#### Abstract

Irregularity indices are usually used for quantitative characterization of the topological structure of nonregular graphs. In numerous applications and problems in material engineering and chemistry, it is useful to be aware that how irregular a molecular structure is? In this paper, we are interested in formulating closed forms of irregularity measures of some of the crystallographic structures of and crystallographic structure of titanium difluoride of . These theoretical conclusions provide practical guiding significance for pharmaceutical engineering and complex network and quantify the degree of folding of long organic molecules.

#### 1. Introduction

In the medicines mathematical model, the structure of medication is taken as an undirected graph, where vertices and edges are taken as atoms and chemical bonds. Mathematical chemistry gives tools, for example, polynomials and numbers, to obtain properties of chemical compounds without utilizing quantum mechanics [1â€“3]. A topological index is a numerical parameter of a graph and describes its topology. It depicts the molecular structure numerically and is utilized in the advancement of qualitative structure-activity relationships (QSARs). There are three kinds of topological indices:(1)Degree-based.(2)Distance-based.(3)Spectral-based.

In theoretical chemistry and biology, topological indices have been used for working out the information on molecules in the form of numerical coding. This relates to characterizing physicochemical, biological, toxicologic, pharmacologic, and other properties of chemical compounds. Thousands of molecular structure descriptors have been suggested in order to characterize the physical and chemical properties of molecules [4â€“6].

Degree-based indices can be further classified in the class of irregularity indices that measure the irregularity of the given graph. Recently, RÃ©ti et al. [7, 8] showed that the graph irregularity indices are efficient in quantitative structure-property relationship (QSPR) studies of molecular graphs [9].

Let be the chemical graph of with unit cells in the plane and layers. Copper(I) oxide or cuprous oxide is the inorganic compound with the formula . Figure 1 describes the graph of the molecule [10]. Note that copper atoms are shown in Figure 1 by red dots and oxygen atoms are shown by blue dots. In the lattice graph, each copper atom is attached to two oxygen atoms, and every oxygen atom is attached to four copper atoms.

**(a)**

**(b)**

It is one of the principal oxides of copper, the other being or cupric oxide. Nowadays, the crystallographic structure of the molecule has attracted attention due to its interesting properties, low-cost, abundance, nontoxic nature [11]. This is the main reason to choose and compute irregularity indices for it. Figures 1â€“5 represent molecular graphs of these two systems.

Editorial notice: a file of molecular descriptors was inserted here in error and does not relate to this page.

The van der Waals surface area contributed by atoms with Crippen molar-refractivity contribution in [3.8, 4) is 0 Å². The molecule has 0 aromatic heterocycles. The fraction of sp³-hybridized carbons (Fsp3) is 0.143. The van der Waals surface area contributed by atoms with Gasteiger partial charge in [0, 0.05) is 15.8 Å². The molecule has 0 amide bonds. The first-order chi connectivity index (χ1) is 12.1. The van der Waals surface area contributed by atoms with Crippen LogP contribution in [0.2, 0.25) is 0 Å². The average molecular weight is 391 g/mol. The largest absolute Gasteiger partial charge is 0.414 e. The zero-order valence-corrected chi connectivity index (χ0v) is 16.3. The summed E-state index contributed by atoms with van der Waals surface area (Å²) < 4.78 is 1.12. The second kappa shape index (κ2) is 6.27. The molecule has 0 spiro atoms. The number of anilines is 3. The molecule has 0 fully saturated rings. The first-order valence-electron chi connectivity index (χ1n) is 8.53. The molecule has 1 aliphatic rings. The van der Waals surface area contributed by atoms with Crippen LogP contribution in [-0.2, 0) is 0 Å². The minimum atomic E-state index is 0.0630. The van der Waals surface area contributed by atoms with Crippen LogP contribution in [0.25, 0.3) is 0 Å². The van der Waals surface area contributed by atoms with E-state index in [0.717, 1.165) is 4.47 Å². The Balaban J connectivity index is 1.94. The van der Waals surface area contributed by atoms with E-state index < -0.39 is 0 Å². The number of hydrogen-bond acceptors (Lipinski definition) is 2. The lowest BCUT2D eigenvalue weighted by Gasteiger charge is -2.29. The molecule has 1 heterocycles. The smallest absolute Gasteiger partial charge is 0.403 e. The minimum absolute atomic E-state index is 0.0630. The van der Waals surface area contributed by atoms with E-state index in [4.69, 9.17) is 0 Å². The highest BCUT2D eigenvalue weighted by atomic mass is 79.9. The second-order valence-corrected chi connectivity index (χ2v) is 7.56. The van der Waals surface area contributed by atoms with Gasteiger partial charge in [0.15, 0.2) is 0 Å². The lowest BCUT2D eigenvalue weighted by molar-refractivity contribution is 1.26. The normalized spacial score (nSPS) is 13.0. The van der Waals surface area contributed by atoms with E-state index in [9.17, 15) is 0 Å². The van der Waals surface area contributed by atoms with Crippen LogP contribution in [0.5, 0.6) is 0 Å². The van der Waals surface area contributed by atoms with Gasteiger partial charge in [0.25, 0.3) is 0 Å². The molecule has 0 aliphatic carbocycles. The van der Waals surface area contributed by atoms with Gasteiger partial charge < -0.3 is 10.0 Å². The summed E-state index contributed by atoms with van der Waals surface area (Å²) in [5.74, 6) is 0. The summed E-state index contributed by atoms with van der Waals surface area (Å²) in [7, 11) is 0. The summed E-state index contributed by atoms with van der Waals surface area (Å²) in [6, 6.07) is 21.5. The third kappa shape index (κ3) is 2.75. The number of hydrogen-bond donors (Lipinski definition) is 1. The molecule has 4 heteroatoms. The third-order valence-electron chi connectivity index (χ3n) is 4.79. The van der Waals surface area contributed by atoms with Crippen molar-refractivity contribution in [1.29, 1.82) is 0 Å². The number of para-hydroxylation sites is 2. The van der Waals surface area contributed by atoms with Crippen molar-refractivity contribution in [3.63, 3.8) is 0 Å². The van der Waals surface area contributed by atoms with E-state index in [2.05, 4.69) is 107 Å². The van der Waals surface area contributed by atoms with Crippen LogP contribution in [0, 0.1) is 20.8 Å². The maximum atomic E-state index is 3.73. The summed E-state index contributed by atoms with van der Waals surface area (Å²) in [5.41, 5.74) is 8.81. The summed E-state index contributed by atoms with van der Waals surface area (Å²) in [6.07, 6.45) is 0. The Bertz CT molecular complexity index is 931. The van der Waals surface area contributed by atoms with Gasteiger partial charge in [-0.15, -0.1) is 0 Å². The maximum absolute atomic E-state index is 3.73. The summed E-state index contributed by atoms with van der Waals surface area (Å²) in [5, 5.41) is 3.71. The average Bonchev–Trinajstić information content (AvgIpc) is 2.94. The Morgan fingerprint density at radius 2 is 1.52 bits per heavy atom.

Zahid et al. [12] computed the irregularity indices of a nanotube, Gao et al. [13] recently computed irregularity measures of some dendrimer structures, in [14], they had discussed irregularity molecular descriptors of hourglass, jagged-rectangle, and triangular benzenoid systems, Iqbal et al. [15] computed the irregularity indices of nanosheets, Zheng et al. [16] discussed irregularity measures of subdivision vertex-edge, Abdo et al. [17] computed irregularity of some molecular structures, Iqbal [12] studied irregularity measures of some nanotubes, and Gao et al. [18] obtained M-polynomials of the crystallographic structure of molecules. In [19], the authors investigated the total irregularity of trees with bounded maximal degree and state integer linear programming problem which gives standard information about extremal trees. In many applications and problems, it is of importance to know how much a given graph deviates from being regular, i.e., how great its irregularity is [20]. Since then, irregular graphs and the degree of irregularity have become one of the core open problems of graph theory. In the current article, we are interested in finding the irregularity of the crystallographic structure of molecules and and computing and comparing the irregularities of some relevant chemical graphs.

Throughout this article, all graphs are finite, undirected, and simple. Let be such a graph with vertex set and edge set . The order of is the cardinality of its vertex set, and size is the cardinality of its edge set. The vertices of correspond to atoms, and an edge between two vertices is related to the chemical bond between these vertices. The degree of a vertex of a graph is symbolized by and is defined as the number of edges incident with . A graph is said to be regular if all its vertices have the same degree; otherwise, it is irregular. For details on the bases of graph theory, we refer to the book [21].